Local Goal Setting

Epistemic Status: Works on my machine.

Attention Conservation Notice: Based on my highly scientific and totally reliable informal poll on twitter, there is a 70% chance that you know this already. However you may still find the framing useful.

How long can you hold your breath for? Try it. Take a deep breath, close your eyes, hold your nose, and maintain a silent count. Start a stop watch in parallel if you don’t trust your count.

If you want, repeat this a couple of times so you get a good sense of the range of numbers – chances are your second try will be better than your first and then it will quickly stabilise.

Now try the following: When you get to the point where you think you really can’t go any longer, ask yourself “Can I maintain just another count of five?”. If you think “Absolutely not”, stop of course. Please don’t suffocate yourself on my account (not that you actually can this way). However if you find yourself thinking that maybe you could do another 5, try it. See what happens.

And then when you’ve completed that count of five, do it again.

If you can’t do a count of 5, can you at least reach the nearest multiple of five in your count? It seems a shame to stop at 57, right? Might as well aim for the minute.

Of course, once you’re at the minute mark, I bet you could at least do a couple more seconds…

Did your numbers go up? I bet they did.

In case you’re curious, my current easily attainable best is about 70 seconds, but I’m out of shape and practice at the moment. My lifetime best is a bit over two minutes (I don’t remember the exact numbers. It might have been as high as 2:30 but I don’t think so). This is good but not amazing.

With that as grounding, want to try again and see if you can beat me?

I find this sort of local goal setting works really well for me. Instead of asking how hard you have to try for, or how long you need to go go on for, always just set the current goal just out of reach, to somewhere that feels attainable from where you currently are.

Then, when you attain it, try moving the goal posts.

I also do this with running (when I run, which is less often than it should be) – when I desperately want to stop and catch my breath, I ask myself if I can make it another 30 seconds. If the answer is no, can I do another 10 seconds? Or at least make it to a whole number of minutes?

By stringing yourself along this way, often you can move the goal post a surprising number of times before you finally cry uncle and stop.

The two basic questions that build up this trick are:

  1. Do I have to stop now or could I do a tiny bit more?
  2. It would be emotionally unsatisfying to stop on a weird number like this, can I make it to a whole number? (where you pick the unit to be the largest one that currently feels attainable – don’t try to hold your breath to a whole number of minutes if you’re currently at 65 seconds, but maybe see if you can make 70 seconds?)

The great thing about the combination of the two questions is that it’s often easy to achieve small improvements even when large ones feel impossible, and then completionism and the desire for nice neat numbers means you have a more emotionally satisfying goal that has been moved into the future.

You made it to a minute, great! Can you do another couple of seconds? Oh, now it’s at a weird number. Wouldn’t it be more satisfying if you could make it to 70? No? Well, OK, 65 then. You’re at 65, surely a couple seconds more is achievable… well you’re almost at 70, it would be a shame to stop here, wouldn’t it?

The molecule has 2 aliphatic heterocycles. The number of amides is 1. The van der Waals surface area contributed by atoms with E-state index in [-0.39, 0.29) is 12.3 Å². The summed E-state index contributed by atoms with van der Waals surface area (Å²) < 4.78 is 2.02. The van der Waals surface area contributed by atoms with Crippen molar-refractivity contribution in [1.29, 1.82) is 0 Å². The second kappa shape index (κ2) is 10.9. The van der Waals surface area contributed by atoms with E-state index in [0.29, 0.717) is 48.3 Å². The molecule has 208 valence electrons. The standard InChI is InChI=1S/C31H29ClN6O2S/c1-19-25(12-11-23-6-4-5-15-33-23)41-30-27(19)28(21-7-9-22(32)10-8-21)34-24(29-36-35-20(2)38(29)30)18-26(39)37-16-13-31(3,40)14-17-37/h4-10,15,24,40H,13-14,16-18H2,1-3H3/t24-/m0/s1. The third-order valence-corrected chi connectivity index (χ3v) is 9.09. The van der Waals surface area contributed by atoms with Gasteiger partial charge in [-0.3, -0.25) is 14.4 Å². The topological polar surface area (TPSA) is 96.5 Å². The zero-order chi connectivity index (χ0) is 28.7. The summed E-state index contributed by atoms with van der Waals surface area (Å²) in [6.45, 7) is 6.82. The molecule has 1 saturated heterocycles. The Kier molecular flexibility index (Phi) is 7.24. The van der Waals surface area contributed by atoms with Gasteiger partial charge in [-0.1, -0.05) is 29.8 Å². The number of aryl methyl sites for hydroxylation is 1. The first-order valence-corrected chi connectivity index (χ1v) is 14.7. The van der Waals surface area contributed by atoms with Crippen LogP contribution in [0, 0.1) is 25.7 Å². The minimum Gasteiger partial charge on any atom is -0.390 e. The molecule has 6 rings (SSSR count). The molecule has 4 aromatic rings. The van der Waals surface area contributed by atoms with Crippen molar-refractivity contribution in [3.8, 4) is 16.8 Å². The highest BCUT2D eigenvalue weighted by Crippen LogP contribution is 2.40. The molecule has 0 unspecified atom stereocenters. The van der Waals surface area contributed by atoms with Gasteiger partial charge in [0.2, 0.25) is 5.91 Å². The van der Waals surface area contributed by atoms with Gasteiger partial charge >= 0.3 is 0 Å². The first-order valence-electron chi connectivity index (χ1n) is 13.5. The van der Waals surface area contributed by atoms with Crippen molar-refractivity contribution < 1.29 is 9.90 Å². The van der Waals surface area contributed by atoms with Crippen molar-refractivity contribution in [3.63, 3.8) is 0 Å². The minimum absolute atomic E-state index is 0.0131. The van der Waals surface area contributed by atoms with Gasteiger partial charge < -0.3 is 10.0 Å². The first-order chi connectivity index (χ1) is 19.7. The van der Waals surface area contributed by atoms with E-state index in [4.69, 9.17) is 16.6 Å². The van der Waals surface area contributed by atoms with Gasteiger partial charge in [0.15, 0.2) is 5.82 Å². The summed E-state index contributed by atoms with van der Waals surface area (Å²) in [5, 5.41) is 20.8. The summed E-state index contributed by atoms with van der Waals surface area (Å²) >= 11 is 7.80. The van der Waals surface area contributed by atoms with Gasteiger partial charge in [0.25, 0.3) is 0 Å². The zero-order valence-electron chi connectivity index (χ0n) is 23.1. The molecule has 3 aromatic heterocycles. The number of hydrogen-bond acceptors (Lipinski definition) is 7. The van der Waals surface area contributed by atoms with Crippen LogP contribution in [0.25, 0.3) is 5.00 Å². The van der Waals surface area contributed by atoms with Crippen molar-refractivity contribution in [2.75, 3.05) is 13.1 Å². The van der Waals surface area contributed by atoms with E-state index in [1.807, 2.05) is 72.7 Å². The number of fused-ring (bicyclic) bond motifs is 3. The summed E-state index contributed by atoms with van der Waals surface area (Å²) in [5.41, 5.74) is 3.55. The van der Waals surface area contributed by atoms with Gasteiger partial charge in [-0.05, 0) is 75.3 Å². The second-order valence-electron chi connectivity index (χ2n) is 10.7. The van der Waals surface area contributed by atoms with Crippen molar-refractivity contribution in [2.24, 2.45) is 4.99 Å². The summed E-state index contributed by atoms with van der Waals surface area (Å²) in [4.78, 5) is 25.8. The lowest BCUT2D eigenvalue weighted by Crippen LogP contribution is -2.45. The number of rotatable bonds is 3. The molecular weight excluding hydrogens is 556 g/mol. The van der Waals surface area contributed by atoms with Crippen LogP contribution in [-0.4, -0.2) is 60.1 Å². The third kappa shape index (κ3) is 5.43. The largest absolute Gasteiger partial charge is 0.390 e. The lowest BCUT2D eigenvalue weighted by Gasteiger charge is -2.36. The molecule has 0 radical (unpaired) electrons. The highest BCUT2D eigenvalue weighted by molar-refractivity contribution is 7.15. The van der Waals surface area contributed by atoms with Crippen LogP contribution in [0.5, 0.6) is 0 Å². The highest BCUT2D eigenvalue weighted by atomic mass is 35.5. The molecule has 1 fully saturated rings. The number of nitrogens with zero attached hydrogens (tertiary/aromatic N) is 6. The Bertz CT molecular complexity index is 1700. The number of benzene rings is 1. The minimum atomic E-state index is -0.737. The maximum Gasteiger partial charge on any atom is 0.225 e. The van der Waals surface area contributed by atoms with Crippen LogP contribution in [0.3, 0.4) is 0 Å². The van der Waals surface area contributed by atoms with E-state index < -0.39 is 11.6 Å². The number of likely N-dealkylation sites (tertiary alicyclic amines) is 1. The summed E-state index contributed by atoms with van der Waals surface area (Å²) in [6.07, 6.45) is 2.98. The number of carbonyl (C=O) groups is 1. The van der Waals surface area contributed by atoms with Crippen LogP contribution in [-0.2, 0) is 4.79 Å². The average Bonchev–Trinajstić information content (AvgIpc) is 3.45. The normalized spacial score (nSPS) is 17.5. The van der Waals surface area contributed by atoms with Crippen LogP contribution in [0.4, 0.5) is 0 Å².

One area where this works really well is attention. I think this is a lot of why the pomodoro technique works so well – concentrating for 40 minutes feels (and is!) much more achievable than concentrating for a whole day, so when your mind starts wandering you can anchor yourself back to the fact that you have this achievable goal.

A recent application of this technique that I’ve been finding very valuable is a simple way to read more without getting distracted: Stick your bookmark (yes this only works with physical books, but physical books are good. Hynek pointed out on Twitter that you can use the pages/time remaining feature on your ereader similarly, but I find the physical bookmark somehow works a lot better for me) in the chapter marker for the next chapter. You don’t have to finish the chapter, but look there are only a couple more pages, it seems a shame to stop here, right?

And once you get to the end of the chapter, you could probably read a few more pages, couldn’t you? Move the bookmark to the next chapter. Doesn’t mean you’re going to read all the way there, but you know it’s as convenient a place to leave the bookmark while you’re reading as any…

Brains are really easy to fool. The best part is that as the owner of this particular brain you can fool it while simultaneously knowing that you are fooling it and it works anyway. It’s ridiculous that this is true but it is entirely true.

I think people don’t spend enough time tinkering with the things that work with their brain and finding tricks that work for them – they assume they can or can’t do something, or that the only way to do more of something is to force yourself to do it, and miss a lot of low hanging fruit like this as a result.

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  1. Pingback: FAQ: How do you read so many books? | David R. MacIver

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